The Daviess County Economic Development Corp. is partnering with Purdue Extension to help local businesses recover from the pandemic. The partners have launched the Daviess County Business Retention & Expansion program, which is designed to engage businesses in an effort to advance long-term quality of place, workforce attraction and development, new housing, and business retention strategies. DCEDC Executive Director Bryant Niehoff says the collaboration with area businesses is key to fueling growth.
In an interview with Inside INdiana Business, Niehoff said the pandemic made this type of program crucial for the county.
“Many businesses were hit very hard during the pandemic. We all do business differently as a result of the pandemic, so there’s never been a better time than now to have these conversations,” Niehoff said. “As we start to look to those long-term strategies, hopefully we can begin to align some concepts that can help our existing businesses continue to sustain their long-term presence and their growth efforts here in the community, while also aligning that with some of our community development strategies as well.”
The Daviess County BR&E program will be implemented in stages, with the first stage involving interviews with local businesses. The DCEDC says community and Purdue officials have already begun site visits, which will be completed over the next three months to help identify areas of both strength and concern for local businesses.
“As we sit back [and] we pull that data together, we’re looking to find some common themes and just working with our business community in the this role for the past three years since I’ve been with the organization, workforce is priority number one; I would very much presume that that is going to be a big topic in our discussions with out businesses,” said Niehoff. “Also, the business-friendly climate – what does that look like from a business owner’s, a plant manager’s perspective? Are there some strategies that we can put in place to enhance that in Daviess County?”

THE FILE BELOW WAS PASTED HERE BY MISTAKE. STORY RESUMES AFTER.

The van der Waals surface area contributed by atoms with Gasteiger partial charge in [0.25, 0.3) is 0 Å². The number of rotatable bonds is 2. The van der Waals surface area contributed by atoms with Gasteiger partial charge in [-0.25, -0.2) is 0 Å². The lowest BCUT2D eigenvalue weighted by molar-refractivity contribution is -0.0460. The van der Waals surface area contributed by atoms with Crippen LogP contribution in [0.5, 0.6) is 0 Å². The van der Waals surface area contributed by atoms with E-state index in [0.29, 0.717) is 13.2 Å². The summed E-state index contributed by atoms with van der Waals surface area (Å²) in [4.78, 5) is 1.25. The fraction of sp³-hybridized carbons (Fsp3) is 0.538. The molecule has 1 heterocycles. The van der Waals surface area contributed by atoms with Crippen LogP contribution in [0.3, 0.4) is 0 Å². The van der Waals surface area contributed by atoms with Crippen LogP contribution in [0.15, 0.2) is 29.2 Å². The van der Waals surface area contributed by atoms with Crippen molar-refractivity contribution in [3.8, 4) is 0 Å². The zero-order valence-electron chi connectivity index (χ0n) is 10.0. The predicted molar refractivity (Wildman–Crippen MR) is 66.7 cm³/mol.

Niehoff says it is critical to engage the local business community, which has been responsive early in the program.
“We don’t know what we don’t know. So, we have to have those candid discussions with our business community so that we understand what the realities are, the good, the bad and the ugly,” he said. “I’ve been thrilled thus far at the response rate that we’ve had from the businesses we’ve talked to. They’ve all been super engaged in the conversation. They’ve been great and very willing to sit down with us and talk about their businesses and help educate us, quite frankly, on what they’re doing, how they’ve pivoted throughout the pandemic and what’s on the horizon.”
In addition to the DCEDC and Purdue Extension, the team working on the Daviess County BR&E program include representatives from the city of Washington, the Indiana Small Business Development Center, the Daviess County Chamber of Commerce, the Indiana Economic Development Corp., the Southern Indiana Development Commission, Artisan Electronics and Graber Post Buildings.
The DCEDC says further details on the program are “forthcoming.”
Niehoff says the pandemic made this type of program crucial for the county.